This week the federal Centers for Medicare & Medicaid Services (CMS) finally updated its nursing home guidelines to loosen up visitation restrictions, which for nearly a year have isolated older, disabled Americans and cut them off from the warmth of human love. I have been quite critical of the damaging effects of these policies on the mental health of both long-term care residents and their visitors, and had recently called for an immediate re-opening of the doors for visitation.
“We acknowledge the toll that separation and isolation has taken. We also acknowledge that there is no substitute for physical contact, such as the warm embrace between a resident and their loved one. Therefore, if the resident is fully vaccinated, they can choose to have close contact (including touch) with their visitor while wearing a well-fitting facemask,” said the CMS fact sheet.
In other words, hug, but don’t kiss.
Who gave the federal government authority to regulate how, for example, a daughter expresses her love for her fully-vaccinated mother? After denying family members visitation rights, after separating spouses in the hour of death in hospitals and long-term care facilities for most of 2020, CMS now is going to proscribe a kiss on the cheek?
The emotional, physical and spiritual damage lockdowns of care facilities has had is immeasurable – on the caregiver and cared-for alike. This was entirely foreseeable and preventable. Cutting people off from companionship is always destructive. Mother Teresa’s observation from decades ago applies to the situation of many elders after this last year of visitation restrictions. “People are suffering from terrible loneliness, terrible despair…feeling unwanted, feeling helpless, feeling hopeless. They have forgotten how to smile, they have forgot the beauty of the human touch. They are forgetting what is human love. They need someone who will understand and respect them.”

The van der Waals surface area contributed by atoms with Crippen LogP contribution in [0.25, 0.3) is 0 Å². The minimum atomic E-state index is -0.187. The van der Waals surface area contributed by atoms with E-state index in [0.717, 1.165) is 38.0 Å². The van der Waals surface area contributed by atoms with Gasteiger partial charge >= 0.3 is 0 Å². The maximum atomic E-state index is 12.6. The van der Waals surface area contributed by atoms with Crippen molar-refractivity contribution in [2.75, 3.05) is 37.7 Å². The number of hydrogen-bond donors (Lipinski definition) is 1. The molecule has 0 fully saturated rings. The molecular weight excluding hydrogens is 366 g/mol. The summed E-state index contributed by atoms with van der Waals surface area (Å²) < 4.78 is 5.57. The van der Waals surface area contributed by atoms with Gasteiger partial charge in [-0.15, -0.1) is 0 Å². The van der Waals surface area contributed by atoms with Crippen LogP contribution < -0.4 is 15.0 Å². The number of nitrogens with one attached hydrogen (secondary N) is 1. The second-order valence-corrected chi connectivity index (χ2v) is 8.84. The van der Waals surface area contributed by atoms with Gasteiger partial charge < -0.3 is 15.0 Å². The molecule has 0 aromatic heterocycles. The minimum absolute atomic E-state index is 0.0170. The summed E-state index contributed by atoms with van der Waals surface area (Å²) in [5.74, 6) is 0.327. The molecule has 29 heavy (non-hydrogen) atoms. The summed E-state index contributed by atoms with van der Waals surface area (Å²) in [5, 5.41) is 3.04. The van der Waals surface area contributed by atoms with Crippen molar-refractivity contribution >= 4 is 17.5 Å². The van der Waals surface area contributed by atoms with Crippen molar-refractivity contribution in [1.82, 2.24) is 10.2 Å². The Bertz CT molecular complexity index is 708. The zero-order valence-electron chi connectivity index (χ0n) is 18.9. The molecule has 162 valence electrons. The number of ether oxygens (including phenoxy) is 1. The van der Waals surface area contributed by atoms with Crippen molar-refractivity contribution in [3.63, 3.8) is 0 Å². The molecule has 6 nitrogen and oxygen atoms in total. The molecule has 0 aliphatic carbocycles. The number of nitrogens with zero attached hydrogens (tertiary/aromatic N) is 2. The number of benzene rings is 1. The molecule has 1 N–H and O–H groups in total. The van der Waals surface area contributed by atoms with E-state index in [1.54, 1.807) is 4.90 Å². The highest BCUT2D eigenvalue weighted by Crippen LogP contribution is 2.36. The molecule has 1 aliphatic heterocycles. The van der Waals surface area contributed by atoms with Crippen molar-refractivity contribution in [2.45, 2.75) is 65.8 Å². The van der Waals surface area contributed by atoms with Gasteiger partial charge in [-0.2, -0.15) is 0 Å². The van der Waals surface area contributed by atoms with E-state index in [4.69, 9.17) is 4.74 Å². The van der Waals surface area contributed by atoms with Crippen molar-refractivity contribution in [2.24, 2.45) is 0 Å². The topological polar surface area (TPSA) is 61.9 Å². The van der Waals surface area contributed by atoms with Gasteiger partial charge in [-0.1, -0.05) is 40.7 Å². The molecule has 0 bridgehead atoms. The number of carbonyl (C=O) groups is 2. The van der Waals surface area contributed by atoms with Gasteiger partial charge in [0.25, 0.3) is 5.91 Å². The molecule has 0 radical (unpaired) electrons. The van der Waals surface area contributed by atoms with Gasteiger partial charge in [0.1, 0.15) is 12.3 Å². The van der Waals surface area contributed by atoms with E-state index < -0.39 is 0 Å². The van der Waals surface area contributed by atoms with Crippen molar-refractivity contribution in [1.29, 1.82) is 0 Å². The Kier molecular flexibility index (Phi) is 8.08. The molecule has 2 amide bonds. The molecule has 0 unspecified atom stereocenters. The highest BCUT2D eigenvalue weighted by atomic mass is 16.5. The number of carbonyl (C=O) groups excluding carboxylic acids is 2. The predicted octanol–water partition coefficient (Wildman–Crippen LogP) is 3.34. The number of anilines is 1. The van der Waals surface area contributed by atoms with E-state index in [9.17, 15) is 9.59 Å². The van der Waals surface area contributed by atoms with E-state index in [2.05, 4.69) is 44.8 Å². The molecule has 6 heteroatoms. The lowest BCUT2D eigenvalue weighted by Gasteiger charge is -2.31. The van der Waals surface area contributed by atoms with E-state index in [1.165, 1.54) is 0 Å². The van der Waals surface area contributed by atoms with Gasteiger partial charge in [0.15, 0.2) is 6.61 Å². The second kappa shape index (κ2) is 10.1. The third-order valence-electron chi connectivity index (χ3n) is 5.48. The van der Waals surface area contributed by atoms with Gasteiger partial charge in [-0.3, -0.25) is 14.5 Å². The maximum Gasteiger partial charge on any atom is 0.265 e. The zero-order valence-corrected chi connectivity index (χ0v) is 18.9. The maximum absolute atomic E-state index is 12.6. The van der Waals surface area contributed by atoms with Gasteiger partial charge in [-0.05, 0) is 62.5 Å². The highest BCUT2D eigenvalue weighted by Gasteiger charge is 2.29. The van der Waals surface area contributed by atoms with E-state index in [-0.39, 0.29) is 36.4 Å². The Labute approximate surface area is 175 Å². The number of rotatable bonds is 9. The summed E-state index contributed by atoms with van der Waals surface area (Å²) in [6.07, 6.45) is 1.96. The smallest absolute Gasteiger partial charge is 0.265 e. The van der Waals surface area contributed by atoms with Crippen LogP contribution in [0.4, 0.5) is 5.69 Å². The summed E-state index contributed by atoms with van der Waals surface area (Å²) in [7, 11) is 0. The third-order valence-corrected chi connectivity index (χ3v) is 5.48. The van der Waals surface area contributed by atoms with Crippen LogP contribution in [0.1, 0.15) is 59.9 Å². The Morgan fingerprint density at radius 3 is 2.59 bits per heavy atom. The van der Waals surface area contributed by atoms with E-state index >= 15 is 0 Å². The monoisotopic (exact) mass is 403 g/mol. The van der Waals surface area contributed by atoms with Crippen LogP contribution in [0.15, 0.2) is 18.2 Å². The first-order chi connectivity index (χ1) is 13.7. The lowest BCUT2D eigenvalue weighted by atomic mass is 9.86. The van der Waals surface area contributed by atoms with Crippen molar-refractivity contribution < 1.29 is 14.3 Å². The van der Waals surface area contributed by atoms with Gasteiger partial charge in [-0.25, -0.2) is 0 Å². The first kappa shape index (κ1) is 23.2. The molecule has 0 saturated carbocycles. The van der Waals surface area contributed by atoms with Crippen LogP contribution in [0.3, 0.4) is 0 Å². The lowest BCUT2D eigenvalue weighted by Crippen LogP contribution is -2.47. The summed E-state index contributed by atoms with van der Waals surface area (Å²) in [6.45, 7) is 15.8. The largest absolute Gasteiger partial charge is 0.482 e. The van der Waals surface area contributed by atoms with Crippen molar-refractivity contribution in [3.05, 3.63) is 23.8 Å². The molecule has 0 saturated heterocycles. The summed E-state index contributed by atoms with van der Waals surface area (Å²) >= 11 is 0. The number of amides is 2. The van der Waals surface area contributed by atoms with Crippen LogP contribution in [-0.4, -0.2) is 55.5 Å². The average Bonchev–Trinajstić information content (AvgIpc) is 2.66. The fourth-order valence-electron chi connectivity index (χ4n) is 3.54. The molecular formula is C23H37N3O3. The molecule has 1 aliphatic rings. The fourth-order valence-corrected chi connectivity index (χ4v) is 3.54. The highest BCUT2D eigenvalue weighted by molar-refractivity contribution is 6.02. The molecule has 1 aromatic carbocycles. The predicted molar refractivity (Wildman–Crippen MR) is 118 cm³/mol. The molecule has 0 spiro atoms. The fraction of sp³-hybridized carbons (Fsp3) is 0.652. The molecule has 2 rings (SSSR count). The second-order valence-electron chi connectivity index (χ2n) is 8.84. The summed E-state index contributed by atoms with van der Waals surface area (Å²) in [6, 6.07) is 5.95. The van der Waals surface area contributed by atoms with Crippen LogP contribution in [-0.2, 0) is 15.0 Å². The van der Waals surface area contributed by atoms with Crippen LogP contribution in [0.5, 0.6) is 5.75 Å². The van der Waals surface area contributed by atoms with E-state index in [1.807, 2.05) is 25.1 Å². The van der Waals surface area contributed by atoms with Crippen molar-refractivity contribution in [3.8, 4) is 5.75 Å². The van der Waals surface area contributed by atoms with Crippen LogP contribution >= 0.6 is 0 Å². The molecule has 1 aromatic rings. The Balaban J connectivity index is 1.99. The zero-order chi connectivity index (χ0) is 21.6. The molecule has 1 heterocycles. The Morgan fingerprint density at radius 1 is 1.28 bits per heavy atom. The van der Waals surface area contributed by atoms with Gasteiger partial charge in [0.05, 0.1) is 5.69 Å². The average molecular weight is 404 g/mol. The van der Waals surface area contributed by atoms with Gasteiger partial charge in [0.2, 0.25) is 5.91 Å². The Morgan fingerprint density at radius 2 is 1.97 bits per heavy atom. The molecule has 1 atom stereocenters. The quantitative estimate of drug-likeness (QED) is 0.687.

Government Can’t Love
The government can’t respect, understand and love. Not even the best of public servants can do this in their civil service jobs, either. I noted yesterday a Stanford doctor’s criticism of Dr. Anthony Fauci’s approach to the COVID crisis for failing to incorporate the collateral social harm (depression and suicide, divorce rate spikes, lost school years, delayed or foregone medical care causing late diagnosis and unnecessary death, untreated illnesses, small business closures and social displacement, and so on) in his analysis and recommendations to presidents Trump and Biden. Dr. Fauci deserves credit and gratitude for the thankless job he has had this last year. American should not be surprised, however, by the bias of his analysis and proposed solutions. An infectious disease expert will always recommend measures that suppress the spread of germs and the risk of death, even ones marginally efficacious. But as the Wall Street Journal noted today, there are other pressing considerations.
During this last year, it was necessary to take special precautions in nursing homes, particularly since nearly half of the reported 530,000 COVID deaths occurred in such care institutions. For some long-term care, hospital and rehab facilities, that translated into a general prohibition on visitation. Perhaps one reason these operators embraced strict visitation measures in the first place was the fear of wrongful death lawsuits. The State of Florida’s legislature is currently debating whether liability protections should be granted to some of these businesses who fear that an opening of their doors will invite not just visitors, but litigation. That is a fair question, and Florida’s response is worth watching.
What is unquestionable is our country’s need to reach out to our seniors, affirm their God-given dignity, and restore the “beauty of human touch” to their lives. As the great 17th century poet John Donne wrote, “Solitude goes against the natural order, for all of God’s actions manifest a love of community.” So should ours.